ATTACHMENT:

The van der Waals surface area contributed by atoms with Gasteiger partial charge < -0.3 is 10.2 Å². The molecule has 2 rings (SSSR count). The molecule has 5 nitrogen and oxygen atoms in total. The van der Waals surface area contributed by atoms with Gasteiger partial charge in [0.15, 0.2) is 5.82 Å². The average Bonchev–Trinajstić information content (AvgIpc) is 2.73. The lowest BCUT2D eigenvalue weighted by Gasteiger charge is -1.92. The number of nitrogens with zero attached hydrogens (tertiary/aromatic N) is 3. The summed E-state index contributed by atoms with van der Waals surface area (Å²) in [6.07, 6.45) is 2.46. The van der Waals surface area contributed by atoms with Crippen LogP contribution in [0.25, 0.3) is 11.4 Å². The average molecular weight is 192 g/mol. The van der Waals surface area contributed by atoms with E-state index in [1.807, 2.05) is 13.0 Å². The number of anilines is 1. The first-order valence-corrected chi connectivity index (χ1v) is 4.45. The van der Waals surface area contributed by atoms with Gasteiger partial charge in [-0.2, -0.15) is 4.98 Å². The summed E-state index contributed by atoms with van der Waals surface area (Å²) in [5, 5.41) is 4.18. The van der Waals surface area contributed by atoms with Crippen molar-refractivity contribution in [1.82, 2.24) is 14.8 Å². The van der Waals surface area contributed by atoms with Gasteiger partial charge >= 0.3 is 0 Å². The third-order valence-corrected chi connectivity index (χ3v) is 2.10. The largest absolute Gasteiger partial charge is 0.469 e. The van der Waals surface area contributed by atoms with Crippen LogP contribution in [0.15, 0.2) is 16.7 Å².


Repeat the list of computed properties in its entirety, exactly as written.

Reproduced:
The van der Waals surface area contributed by atoms with Gasteiger partial charge < -0.3 is 10.2 Å². The molecule has 2 rings (SSSR count). The molecule has 5 nitrogen and oxygen atoms in total. The van der Waals surface area contributed by atoms with Gasteiger partial charge in [0.15, 0.2) is 5.82 Å². The average Bonchev–Trinajstić information content (AvgIpc) is 2.73. The lowest BCUT2D eigenvalue weighted by Gasteiger charge is -1.92. The number of nitrogens with zero attached hydrogens (tertiary/aromatic N) is 3. The summed E-state index contributed by atoms with van der Waals surface area (Å²) in [6.07, 6.45) is 2.46. The van der Waals surface area contributed by atoms with Crippen LogP contribution in [0.25, 0.3) is 11.4 Å². The average molecular weight is 192 g/mol. The van der Waals surface area contributed by atoms with E-state index in [1.807, 2.05) is 13.0 Å². The number of anilines is 1. The first-order valence-corrected chi connectivity index (χ1v) is 4.45. The van der Waals surface area contributed by atoms with Gasteiger partial charge in [-0.2, -0.15) is 4.98 Å². The summed E-state index contributed by atoms with van der Waals surface area (Å²) in [5, 5.41) is 4.18. The van der Waals surface area contributed by atoms with Crippen molar-refractivity contribution in [1.82, 2.24) is 14.8 Å². The van der Waals surface area contributed by atoms with Gasteiger partial charge >= 0.3 is 0 Å². The third-order valence-corrected chi connectivity index (χ3v) is 2.10. The largest absolute Gasteiger partial charge is 0.469 e. The van der Waals surface area contributed by atoms with Crippen LogP contribution in [0.15, 0.2) is 16.7 Å².